Newcastle Carlisle Train
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Newcastle upon Tyne, often referred to as just Newcastle, is a city located in the metropolitan borough of Tyne and Wear in the north east of England. Newcastle lies on the north bank of the River Tyne and is roughly 9 miles from the North Sea coast. The development of the seaport in the 16th century contributed to Newcastle's growth along with the shipyards that were located lower down the river towards the coast. At one time Newcastle was amongst the world's largest ship building and ship repairing centres. Modern day Newcastle's economy includes hosting many corporate headquarters, education, digital technologies, retail, tourism and other cultural centres.
Newcastle is world famous for a number of iconic brands: Newcastle Brown Ale, a brand of beer, Newcastle United Football Club, a Premier League football team and the Tyne Bridge. It is also home to the most popular half marathon, the Great North Run.
Newcastle's thriving Chinatown lies in the north-west of Grainger Town, centered on Stowell Street. A new Chinese arch, or paifang, providing a landmark entrance, was handed over to the city with a ceremony in 2005.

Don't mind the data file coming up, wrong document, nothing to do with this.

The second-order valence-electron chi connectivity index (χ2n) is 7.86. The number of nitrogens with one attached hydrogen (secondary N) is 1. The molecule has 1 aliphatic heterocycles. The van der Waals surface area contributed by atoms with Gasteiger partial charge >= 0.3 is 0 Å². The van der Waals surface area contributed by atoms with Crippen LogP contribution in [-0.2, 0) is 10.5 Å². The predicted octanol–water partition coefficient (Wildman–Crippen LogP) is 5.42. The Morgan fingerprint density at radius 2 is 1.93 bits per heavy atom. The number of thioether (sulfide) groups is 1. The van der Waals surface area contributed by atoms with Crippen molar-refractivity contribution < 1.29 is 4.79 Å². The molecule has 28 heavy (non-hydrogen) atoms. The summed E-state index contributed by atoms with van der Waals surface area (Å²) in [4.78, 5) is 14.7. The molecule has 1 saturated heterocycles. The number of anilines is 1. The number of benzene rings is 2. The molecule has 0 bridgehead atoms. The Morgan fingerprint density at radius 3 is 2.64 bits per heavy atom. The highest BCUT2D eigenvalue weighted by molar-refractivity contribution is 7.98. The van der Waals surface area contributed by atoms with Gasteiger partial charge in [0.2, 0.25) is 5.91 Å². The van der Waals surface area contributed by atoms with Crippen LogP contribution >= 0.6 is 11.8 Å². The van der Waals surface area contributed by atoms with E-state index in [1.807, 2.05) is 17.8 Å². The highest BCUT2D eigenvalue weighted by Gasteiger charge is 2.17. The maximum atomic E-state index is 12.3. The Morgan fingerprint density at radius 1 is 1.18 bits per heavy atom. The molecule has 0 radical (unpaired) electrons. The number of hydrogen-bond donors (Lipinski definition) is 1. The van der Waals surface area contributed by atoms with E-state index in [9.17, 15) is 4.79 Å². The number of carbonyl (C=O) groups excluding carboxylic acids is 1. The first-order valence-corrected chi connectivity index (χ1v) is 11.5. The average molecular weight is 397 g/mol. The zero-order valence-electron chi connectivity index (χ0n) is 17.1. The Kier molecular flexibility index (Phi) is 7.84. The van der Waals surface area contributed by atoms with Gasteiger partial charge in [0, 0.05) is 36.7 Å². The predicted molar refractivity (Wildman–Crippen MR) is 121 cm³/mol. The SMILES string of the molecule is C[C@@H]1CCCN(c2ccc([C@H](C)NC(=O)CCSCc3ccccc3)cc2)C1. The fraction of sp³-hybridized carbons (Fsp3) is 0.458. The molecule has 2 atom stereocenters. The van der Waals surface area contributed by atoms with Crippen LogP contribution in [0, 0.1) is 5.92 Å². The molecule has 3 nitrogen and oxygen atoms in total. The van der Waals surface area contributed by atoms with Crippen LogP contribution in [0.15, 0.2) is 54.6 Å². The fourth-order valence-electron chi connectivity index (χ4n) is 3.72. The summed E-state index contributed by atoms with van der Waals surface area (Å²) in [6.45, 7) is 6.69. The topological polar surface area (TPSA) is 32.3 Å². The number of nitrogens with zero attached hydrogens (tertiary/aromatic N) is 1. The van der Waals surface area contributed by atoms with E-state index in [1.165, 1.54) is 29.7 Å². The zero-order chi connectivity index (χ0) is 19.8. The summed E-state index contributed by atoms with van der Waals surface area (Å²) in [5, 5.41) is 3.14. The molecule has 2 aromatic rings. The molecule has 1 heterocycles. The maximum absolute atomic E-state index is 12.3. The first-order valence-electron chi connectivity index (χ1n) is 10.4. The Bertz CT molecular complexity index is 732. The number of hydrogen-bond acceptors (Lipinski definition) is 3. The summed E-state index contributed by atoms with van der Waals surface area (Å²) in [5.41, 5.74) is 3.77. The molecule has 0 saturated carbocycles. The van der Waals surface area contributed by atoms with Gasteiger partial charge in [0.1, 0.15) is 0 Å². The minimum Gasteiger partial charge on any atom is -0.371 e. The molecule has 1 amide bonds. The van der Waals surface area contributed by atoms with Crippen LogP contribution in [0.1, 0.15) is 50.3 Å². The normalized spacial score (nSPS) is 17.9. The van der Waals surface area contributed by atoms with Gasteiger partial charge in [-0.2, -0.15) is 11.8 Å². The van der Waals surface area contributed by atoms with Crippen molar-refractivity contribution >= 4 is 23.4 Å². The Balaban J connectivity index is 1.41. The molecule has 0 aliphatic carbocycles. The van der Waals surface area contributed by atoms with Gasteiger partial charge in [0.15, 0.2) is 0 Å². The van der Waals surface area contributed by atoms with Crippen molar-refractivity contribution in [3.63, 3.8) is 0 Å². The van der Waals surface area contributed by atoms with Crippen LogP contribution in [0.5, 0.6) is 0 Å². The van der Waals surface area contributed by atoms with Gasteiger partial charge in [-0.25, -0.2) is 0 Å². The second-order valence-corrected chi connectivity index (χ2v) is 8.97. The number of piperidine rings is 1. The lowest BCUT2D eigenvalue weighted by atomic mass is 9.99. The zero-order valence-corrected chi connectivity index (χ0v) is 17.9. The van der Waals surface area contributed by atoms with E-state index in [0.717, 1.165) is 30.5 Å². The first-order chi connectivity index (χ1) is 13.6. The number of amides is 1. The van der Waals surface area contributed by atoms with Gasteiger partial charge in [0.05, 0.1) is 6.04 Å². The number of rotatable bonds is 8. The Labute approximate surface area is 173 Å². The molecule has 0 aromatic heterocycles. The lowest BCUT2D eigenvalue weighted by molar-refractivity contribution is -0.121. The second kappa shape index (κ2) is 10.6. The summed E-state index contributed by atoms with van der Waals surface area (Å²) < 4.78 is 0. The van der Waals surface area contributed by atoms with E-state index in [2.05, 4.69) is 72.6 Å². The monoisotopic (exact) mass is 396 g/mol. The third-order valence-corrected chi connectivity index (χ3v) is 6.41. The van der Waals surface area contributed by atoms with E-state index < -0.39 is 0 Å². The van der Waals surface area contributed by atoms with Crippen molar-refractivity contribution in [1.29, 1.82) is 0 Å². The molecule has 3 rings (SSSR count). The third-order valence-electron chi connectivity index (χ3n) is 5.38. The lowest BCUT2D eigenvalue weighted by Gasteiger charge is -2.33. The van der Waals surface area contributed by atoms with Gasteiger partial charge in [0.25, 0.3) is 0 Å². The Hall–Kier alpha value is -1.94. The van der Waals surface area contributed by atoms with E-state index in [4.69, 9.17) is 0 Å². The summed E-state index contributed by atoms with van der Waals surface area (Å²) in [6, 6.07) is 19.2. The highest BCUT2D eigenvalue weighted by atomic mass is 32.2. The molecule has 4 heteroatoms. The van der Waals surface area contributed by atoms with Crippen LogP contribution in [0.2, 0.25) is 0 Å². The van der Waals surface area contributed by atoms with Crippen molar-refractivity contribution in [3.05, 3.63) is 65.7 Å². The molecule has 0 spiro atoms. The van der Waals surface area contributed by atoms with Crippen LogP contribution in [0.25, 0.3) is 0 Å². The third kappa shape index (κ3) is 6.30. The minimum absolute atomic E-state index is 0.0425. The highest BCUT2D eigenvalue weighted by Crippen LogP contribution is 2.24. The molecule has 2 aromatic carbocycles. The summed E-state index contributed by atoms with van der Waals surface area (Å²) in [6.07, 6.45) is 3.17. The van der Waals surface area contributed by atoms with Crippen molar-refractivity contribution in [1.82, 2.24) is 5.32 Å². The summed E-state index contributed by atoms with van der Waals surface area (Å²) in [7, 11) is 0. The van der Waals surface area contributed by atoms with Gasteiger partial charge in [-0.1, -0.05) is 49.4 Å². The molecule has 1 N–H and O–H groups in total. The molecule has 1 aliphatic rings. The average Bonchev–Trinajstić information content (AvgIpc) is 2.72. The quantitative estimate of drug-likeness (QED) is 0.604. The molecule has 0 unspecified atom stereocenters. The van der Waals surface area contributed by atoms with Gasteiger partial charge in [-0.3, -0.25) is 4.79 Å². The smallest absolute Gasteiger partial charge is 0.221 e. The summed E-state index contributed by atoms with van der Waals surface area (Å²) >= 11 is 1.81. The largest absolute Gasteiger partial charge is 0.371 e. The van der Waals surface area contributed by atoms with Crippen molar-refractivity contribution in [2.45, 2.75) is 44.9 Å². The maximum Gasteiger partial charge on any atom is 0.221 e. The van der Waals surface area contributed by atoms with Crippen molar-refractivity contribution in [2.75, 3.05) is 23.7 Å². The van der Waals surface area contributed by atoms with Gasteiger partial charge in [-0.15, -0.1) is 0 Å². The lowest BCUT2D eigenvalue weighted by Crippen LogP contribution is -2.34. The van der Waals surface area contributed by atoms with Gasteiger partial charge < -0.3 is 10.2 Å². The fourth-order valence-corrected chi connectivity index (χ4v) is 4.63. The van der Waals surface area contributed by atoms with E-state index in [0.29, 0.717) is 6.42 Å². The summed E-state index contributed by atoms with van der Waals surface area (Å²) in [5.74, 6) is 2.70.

The UK's first biotechnology village, the "Centre for Life" is located in the city centre close to Newcastle Central railway station. The village is the first step in the City Council's plans to transform Newcastle into a science city.
The city of Carlisle is ideally located between Scotland and the Lake District, and both within easy reach. It is situated on the path of Hadrian's Wall, Carlisle is a vibrant, cultured city and with direct rail links to the West Coast Main Line and M6 motorway, the city is an attractive base for visitors. Carlisle Castle is a great medieval fortress that has watched over the city for nearly a thousand years. The Castle is also home to the Border Regiment Museum which relates the history of Cumbria’s County Infantry Regiment, the Border Regiment and the King’s Own Royal Border Regiment and local Militia. Bothergate, the original southern entrance to the City, was replaced in the 16th century, and then again in the 19th century, with two new towers known as the Citadel. This was designed by Thomas Telford and Sir Robert Smirke, who also designed the bridge over the River Eden, as assize courts and a prison. The West Tower is now open to the public. Carlisle Great Fair is held in late August each year. It was originally established in 1353, and now runs as a sort of mini ‘Edinburgh Festival’.